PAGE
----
Through the ooloi model of decision-making and action, Butler challenges our individuality by removing our prerogative for self-deception. Suddenly, our wants and needs are determined biologically, regardless of what we say we want. Is there a difference? Should there be a difference? I don't know, but the idea of some third party disregarding my wishes, whether those wishes are right or wrong, certainly scares me.
This emphasis of the biological over the social is a major theme of Lilith's Brood and also the source of my only real disappointment with the series. I dislike how strongly Butler emphasizes the biological construction of gender and ignores pretty much anything except the "traditional" heterosexual masculine male and feminine female. Yes, the mating of humans and Oankali challenges our ideas of sex, but not really gender—aside from the act being performed, men are still masculine and females are still feminine. There are no gay men or lesbian women—I don't think the Oankali would have an equivalent relation, because they would not understand the idea of "sexual orientation." To them, sex is purely physical. Love, as humans define it, does not exist. Mating is based on attraction, maintained by permanent neurochemical attraction, and for the purpose of procreation. The gender roles of the Oankali are even more strictly partitioned than human genders have ever been, to the point of being indistinguishable from biological sex. I'm not certain how much of this omission is deliberate on Butler's part or to what purpose, but I think it's an avenue of exploration that shouldn't have been left fallow.
Aside from this disappointment, this book's brilliance compensates for its other faults. Adulthood Rites and Imago are somewhat less compelling than Dawn, partly because of the changes in perspective—although it's interesting how Butler begins the series with a human protagonist, then switches to a male human-Oankali construct, and concludes with an ooloi human-Oankali. These increasing degrees of Otherness are an effective narrative strategy, but sometimes the later two books failed to hold my interest. Sometimes the Resister characters felt too thin—not that I disbelieved that humans could act so harshly and shortsightedly, but that everyone seemed to act that way. Butler explores the psyche of the very alien Oankali and human-Oankali constructs, but she seldom delves into the minds of regular humans, save for Lilith in Dawn.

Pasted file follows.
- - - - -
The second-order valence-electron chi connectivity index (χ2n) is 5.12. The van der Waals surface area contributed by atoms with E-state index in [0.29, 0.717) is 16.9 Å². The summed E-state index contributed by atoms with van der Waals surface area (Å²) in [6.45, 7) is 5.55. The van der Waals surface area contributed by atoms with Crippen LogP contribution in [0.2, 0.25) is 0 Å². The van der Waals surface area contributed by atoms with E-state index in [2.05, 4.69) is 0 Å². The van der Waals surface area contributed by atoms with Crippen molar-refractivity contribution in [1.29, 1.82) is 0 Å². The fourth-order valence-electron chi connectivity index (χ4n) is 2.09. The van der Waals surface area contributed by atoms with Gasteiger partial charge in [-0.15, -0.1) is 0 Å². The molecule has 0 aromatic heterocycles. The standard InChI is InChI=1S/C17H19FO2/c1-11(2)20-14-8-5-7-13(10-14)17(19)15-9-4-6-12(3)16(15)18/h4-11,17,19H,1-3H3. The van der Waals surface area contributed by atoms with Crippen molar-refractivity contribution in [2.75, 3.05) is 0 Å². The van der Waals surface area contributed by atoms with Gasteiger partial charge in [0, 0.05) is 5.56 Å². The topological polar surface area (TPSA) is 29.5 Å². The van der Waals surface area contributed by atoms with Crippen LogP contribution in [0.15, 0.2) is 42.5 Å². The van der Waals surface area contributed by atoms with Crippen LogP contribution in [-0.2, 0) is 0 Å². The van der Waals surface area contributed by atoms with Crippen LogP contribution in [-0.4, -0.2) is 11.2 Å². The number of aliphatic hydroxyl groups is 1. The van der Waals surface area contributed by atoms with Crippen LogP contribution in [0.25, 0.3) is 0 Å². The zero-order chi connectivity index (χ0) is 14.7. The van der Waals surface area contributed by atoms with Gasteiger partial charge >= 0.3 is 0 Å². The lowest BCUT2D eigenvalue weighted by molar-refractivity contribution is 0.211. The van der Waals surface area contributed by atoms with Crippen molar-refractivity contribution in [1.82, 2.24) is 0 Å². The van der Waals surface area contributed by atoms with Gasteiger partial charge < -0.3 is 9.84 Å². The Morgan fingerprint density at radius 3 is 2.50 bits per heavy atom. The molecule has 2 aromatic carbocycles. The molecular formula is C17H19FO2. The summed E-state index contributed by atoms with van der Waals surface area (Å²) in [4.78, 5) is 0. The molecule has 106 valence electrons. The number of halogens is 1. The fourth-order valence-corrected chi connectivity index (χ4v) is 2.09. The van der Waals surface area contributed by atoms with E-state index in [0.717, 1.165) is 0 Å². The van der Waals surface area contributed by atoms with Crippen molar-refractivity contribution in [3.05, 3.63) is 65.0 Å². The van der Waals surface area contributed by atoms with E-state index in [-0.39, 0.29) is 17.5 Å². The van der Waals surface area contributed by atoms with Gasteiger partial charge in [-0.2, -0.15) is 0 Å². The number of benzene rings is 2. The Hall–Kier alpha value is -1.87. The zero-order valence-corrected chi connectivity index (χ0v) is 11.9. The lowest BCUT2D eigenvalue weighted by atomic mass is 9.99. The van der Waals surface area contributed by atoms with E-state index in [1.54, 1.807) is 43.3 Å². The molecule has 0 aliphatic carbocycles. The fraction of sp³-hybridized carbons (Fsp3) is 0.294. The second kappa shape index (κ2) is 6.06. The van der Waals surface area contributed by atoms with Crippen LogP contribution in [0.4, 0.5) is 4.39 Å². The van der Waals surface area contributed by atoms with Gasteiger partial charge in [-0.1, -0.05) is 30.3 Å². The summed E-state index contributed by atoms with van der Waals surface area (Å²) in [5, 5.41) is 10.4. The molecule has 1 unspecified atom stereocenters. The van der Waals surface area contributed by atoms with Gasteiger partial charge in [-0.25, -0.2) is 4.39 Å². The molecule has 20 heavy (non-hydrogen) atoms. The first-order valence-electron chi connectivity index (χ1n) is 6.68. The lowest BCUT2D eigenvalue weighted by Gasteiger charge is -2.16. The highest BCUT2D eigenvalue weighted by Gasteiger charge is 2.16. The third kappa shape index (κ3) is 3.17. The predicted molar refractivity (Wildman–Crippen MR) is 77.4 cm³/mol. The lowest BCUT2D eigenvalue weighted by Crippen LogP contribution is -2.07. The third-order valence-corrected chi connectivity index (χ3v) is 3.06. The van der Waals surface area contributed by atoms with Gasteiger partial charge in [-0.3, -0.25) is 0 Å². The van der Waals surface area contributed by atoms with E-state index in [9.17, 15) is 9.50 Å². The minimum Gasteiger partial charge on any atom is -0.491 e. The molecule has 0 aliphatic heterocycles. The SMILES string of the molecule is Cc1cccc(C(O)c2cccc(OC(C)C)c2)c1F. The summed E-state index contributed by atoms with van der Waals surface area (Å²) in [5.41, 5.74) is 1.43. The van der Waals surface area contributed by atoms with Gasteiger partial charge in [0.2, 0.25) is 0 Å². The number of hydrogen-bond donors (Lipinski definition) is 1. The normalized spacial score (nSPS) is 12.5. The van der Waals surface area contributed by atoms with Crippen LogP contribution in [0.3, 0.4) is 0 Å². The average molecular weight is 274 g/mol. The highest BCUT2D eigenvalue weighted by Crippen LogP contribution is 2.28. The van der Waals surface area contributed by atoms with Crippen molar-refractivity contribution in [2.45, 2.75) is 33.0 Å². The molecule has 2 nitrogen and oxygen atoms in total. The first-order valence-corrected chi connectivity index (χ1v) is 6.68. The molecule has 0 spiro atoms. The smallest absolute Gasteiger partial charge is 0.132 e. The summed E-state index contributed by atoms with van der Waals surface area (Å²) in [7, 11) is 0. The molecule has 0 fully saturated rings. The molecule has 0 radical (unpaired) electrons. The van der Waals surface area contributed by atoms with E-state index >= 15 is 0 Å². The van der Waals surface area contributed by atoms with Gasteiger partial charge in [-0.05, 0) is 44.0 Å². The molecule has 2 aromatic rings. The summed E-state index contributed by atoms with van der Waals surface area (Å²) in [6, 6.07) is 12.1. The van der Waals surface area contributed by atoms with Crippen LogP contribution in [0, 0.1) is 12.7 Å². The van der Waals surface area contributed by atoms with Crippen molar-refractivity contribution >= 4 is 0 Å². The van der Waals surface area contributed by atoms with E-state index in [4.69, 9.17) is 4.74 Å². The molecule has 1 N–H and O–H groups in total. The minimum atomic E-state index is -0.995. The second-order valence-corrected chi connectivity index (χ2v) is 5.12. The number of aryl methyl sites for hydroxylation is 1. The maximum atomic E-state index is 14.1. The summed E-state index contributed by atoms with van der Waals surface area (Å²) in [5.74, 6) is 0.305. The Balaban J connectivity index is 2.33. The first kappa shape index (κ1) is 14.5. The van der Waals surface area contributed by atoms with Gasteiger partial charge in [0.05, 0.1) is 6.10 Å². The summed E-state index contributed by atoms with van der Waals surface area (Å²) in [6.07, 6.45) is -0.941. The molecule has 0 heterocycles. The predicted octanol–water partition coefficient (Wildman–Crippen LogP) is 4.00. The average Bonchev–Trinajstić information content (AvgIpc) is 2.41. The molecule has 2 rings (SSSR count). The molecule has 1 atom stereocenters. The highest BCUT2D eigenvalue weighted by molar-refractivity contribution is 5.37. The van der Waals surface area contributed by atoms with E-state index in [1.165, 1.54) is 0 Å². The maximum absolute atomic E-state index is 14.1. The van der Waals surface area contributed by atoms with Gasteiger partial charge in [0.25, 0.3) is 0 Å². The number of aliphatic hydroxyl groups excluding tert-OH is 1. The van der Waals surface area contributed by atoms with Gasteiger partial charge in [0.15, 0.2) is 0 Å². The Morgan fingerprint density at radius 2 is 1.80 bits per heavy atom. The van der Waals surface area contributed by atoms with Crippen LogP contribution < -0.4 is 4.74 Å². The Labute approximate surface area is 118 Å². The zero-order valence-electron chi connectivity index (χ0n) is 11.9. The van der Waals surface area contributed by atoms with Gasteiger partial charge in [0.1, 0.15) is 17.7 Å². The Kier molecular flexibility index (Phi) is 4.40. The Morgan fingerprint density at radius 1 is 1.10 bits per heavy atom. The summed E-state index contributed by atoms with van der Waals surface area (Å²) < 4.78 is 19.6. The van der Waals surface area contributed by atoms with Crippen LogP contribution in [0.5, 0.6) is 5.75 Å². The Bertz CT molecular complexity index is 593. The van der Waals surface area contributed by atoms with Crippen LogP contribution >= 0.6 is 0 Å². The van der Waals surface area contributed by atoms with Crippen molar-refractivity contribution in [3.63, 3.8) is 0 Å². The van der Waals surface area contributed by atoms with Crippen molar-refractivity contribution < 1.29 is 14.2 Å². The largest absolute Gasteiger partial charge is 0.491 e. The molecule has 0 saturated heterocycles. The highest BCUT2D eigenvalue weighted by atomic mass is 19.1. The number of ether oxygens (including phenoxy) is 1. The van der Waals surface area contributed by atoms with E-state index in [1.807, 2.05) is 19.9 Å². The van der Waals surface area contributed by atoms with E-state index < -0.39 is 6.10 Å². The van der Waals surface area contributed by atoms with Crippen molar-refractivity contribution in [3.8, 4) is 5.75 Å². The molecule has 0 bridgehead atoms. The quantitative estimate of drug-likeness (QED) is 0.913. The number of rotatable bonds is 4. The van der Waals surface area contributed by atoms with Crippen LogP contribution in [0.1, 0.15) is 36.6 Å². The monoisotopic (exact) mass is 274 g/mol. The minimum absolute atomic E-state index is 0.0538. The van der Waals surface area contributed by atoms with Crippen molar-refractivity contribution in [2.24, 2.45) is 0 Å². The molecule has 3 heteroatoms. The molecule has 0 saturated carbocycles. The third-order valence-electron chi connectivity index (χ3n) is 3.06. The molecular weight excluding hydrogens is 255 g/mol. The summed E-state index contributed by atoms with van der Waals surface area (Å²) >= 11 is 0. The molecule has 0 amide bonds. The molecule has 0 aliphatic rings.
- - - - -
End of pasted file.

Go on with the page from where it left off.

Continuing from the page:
Lilith's Brood made me look at my own psyche, however, and question how well I knew myself—that is, to what extent I was deceiving myself when it came to my tolerance for change. I still like to think I'm eager for the posthuman future, but Butler has helped show me that it could be far more frightening, on both a visceral and conceptual level, and far more seductive, than I previously thought. This series is a masterwork combination of thought experiment and character conflict, and it has accomplished what all books set out to do but few books can achieve: it has changed me. A thought-compelling exploration of possibilities, Butler creates verisimilitude even as she pulls us away from any sense of normal, removes any sense of safety, and refuses to reassure us that the questions we ask ourselves will have nice, comforting answers.
Read this book.